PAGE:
All posts tagged: Bryce Dessner

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REVIEW: Mylets – “Arizona”

Now, that is what the fuck I’m talking about. From the first grungy, then vaguely pixelated, guitar chords of album-opener “Trembling Hands,” Arizona, the second record proper by loop-rock “band” Mylets, just grabs you by the ears and controls you. It will not let go. Unlike last year’s predecessor, Retcon, a hit-and-miss affair that showed some great ambition but as many great gaps in songwriting cred, Arizona is an incredible, enlightening, engaging, wonderful record, made all the more beautiful and accomplished by the fact that it is the product of one man and one man alone, post-Tween uber-guitar-structuralist Henry Kohen. Now, let it be read into the record: Kohen always has had guitar chops. Anybody who ever has watched the guy on YouTube (Click here and here) or wondered how he stirs that brand of magic and mysticism from a series of whiz-bang sound-effects pedals knows this as drop-dead fact. But Arizona reveals him to be a songwriter of emotion beyond his years and also of surprising depth. Songs are ruminations more than collections of verses …

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Last Things Last: A Rachel Grimes Profile

Rachel Grimes knew how to play the piano before she learned to walk. “My dad and grandmother played, so I was always sitting beside them following along, watching and listening in wonder at how they could make that magic,” the composer/pianist told me recently from the home she and her husband, educator Alec Johnson, share in the rustic countryside north of Louisville. “I took piano lessons, but mostly played by ear, movie and TV themes. I got a little more serious about classical music in middle school, though I was never interested in competitions. When I was 15, I was working part-time in the record department of a book-store and joined a rock band formed by the music department manager.” A decade later, in the mid ‘90s, Grimes gained wide-spread notoriety beyond her native Louisville by fronting a ground-breaking chamber ensemble that bore her name but was minted without her in mind. She’s been busy ever since, and now plans to release her second solo outing, a collection of chamber ensemble and piano music tentatively …

CD Review: The National, “High Violet”

I’m sure it is a little bittersweet when your band has its highest debut ever –#3 to be exact —  on the Billboard 200 album chart with its new, critically-acclaimed album, and the record that still sits at the top is from…Justin Bieber. I wonder if after celebrating the success of their new album, High Violet — perhaps with a delicious meal and a few beers — they discussed finding Bieber, shaving his head and throwing him into a dumpster like in some ’80s movie where the underdog gets revenge on the bully.  I’m guessing they’re more mature than I am. Though High Violet is the National’s fifth studio album, it is also an album of firsts — it’s the their first record since their brilliant 2007 release, Boxer; it is their first album on the 4AD label; and it is their first record to be recorded in their own studio in Brooklyn. In a little over 10 years, the National — who now reside in Brooklyn, but hail from my hometown of Cincinnati — …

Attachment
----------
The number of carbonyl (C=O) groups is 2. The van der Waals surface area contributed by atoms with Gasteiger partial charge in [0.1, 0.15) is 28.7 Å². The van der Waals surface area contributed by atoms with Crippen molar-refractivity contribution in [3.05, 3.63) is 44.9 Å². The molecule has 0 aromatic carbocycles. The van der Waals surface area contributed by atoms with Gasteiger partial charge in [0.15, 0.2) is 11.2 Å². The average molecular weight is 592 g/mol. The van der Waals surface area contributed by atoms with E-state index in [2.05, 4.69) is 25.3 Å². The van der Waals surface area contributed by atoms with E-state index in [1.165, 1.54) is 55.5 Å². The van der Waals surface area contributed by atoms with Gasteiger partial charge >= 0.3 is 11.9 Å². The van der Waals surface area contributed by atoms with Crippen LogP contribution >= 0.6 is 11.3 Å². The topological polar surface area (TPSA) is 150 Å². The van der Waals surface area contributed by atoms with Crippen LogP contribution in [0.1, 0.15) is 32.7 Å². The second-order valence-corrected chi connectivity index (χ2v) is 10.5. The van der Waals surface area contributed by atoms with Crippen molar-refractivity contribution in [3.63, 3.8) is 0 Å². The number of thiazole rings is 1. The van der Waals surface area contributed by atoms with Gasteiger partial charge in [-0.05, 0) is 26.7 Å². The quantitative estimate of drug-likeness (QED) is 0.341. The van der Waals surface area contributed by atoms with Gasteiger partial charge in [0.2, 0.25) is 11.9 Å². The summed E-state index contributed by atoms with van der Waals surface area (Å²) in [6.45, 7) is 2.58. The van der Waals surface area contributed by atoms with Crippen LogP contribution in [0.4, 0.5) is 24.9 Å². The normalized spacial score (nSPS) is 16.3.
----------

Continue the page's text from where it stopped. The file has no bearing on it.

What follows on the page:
Live Music: St. Vincent @ MusicNOW Festival in Cincinnati, 3/31/10

Night two of the 2010 MusicNOW festival was the night I was most looking forward to. I am a huge fan of St. Vincent, the name under which young guitar virtuoso Annie Clark performs, and I was blown away by her live show when I saw her perform last year. But St. Vincent’s set wasn’t the only thing I was excited about. That night, a special commissioned piece composed by Clark would be performed by contemporary music ensemble yMusic. For this show, I chose to sit on the floor, just a few rows back from the stage. The last time I had seen St. Vincent, my vantage point was in the balcony of that venue, so I wanted the opportunity to see her up-close this time. As it had the night before, the evening began with Bryce Dessner welcoming everyone to the show. He gave a little background of the festival and recognized the patrons who had helped keep it going. He also discussed teenage Cincinnati musician Esme Kenney, who was brutally murdered during last …

CD Review: Various Artists, “Dark Was the Night” and “War Child Presents Heroes”

It’s no secret that tribute albums and charity compilations can be hit-or-miss affairs at best. In the case of the latter, all you can really do is be happy that you’re supporting a good cause, and hope that the music is more hit than miss. Two important charity albums have recently appeared, and when I say important, I don’t just mean for the causes they’re helping, but also for the virtual who’s who of contemporary indie artists that has contributed tracks to them. If you could somehow assemble all of the buzz that these artists have collected, you could light the universe. In other words, to the naked eye, it’s a music blogger’s dream. The Red Hot Organization has been using pop culture to fight the good fight against AIDS since 1989. They have released 14 albums together with related television shows and media events, and have raised $7 million to date. Their most recent project is called Dark Was the Night (4AD Records). It’s an enormous 30-song effort that has been curated by brothers …